20 January 2017

This 'n' That

I hate to say it, but there is a word that we as Christians need to stop using. Wait, scratch that. We need to stop overusing it. That word is: blessing.

Yes, blessing. I know, I heard you gasp. I hear you muttering under your breath, "Why, I'm not sure she's even a Christian!"

My guess is if you asked, she'd say she feels "blessed."
Listen, the next time you are in conversation with your Christian brethren, I want you to pay attention to just how often this word is used. Then I want you to truthfully acknowledge how often it is used genuinely. My unscientific guess is that, more often than not, we (yes, let's include all of us) use this word because we think we have to. We think that, if we don't call everything a blessing, people might think we are grumbling, or in sin, or not even Christians at all. Be honest—I'm describing you right now, aren't I?

The irony is, the more we use it, the more we sound like we are just trying to convince ourselves. "Yes, that splinter embedded in my finger was a real blessing, and it was a blessing when I couldn't find the tweezers to get it out, because then I was blessed by the subsequent pain. It was a blessing for me to realize just how much pain a small thing like a splinter can create. The blessing that came from the subsequent infection was blessed, too. Then it was a blessing to be able to apply antibiotic ointment, which in itself is a real blessing. That was all followed by the blessing of applying the bandage to my finger, which by this point was feeling like the most blessed finger any blessed person ever had."

I realize I may be coming across as a bit of a grouch here, and my example above is hopefully a bit exaggerated. We, as Christians, most certainly should be recognizing and acknowledging the blessings of God in all of our situations, both good and bad. Further, we should boldly and always praise and thank Him for these great blessings, again, both good and bad. We should proclaim the blessings of God to all who can or will hear. I do not deny this; in fact, I heartily commend you to do so daily.

The problem is, when we speak this way, if we do not genuinely believe what Scripture tells us, namely that all good things come from God and that even His discipline and trials are good, then others can see right through our hypocritical speech. Let us not be defined by hypocrisy, proclaiming our thankfulness for blessing through the lips of a forced smile. Are you in a trial yet you see the blessed hand of God in the midst of it? It is okay to declare thankfulness for that blessing through tears, and in fact you should. God sees our heart, not our play-acting. Don't patronize Him or His Word by pretending otherwise.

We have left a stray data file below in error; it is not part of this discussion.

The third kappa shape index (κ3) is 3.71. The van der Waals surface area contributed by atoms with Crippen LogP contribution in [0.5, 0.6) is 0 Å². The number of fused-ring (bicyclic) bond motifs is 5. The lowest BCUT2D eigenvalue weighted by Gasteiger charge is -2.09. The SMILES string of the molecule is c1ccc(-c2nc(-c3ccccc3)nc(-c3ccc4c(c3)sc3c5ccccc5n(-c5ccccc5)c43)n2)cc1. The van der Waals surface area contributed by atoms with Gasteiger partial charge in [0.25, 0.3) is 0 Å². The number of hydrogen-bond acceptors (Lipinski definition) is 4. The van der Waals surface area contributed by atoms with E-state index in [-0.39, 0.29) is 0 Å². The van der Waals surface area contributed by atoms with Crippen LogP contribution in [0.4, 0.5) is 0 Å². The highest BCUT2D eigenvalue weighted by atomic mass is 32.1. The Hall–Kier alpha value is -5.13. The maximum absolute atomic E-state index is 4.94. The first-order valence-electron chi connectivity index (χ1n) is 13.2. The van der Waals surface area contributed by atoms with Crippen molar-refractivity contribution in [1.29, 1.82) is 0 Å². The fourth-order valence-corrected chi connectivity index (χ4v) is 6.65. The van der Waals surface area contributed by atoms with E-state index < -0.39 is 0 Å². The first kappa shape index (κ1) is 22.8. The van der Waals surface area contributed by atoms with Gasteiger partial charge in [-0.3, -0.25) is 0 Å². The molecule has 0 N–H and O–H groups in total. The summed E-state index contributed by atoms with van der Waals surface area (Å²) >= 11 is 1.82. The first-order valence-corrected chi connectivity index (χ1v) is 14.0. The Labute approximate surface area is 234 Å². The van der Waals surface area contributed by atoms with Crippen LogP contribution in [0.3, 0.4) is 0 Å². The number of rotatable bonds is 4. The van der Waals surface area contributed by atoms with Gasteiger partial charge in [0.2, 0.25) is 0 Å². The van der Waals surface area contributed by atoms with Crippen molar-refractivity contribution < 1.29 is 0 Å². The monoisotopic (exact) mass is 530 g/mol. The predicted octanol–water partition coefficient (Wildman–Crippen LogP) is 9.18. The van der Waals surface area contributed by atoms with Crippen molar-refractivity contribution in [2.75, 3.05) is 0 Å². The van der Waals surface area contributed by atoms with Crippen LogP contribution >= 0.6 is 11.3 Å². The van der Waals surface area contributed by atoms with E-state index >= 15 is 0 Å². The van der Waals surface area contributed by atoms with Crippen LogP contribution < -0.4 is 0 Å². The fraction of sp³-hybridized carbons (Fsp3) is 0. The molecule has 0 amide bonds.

Sometimes it is enough just to know that He is good and gracious to bless His children.

With that, I hope you'll be blessed by the blessing of this blessed week in review (kind of):
  • Do not ignore those wonderful, aged saints that God has put in your life.
  • This is fantastic. I have been looking everywhere for a lily pad printed Bible that I can take with me when I go deep-sea diving!
  • Yes. I love seeing this.
  • Could we (should we?) ask for anything more than the Bible? (Psst! Ladies, have you registered yet?)
  • I remember a few years ago when these baby toys first became popular. Yuck! They are like little petri dishes!
  • Here's your weekly dose of adorable.
  • You know, I actually understand exactly what this is talking about. I mean, the Cubs won the World Series. The world will never be the same. Cubs fandom will never be the same.
  • I haven't watched this yet, but judging from the response on Twitter, this and the subsequent lectures might be worth a listen:

    1 comment:

    1. There was a woman at my former church who used to drive me crazy with her Christianese. Whenever I would try to have a conversation with her she would constantly interrupt me with "Amen!" and "Praise the Lord!" and "What a blessing!" etc. It was so annoying. One time I called her out on it and she was shocked. She thought she was just being "godly". I think we just sound like goofballs when someone is trying to express a thought and we keep interrupting them with that kind of talk. Better to just listen and then affirm once the person has completed their sentence. Also, it give unbelievers just one more reason to mock us.


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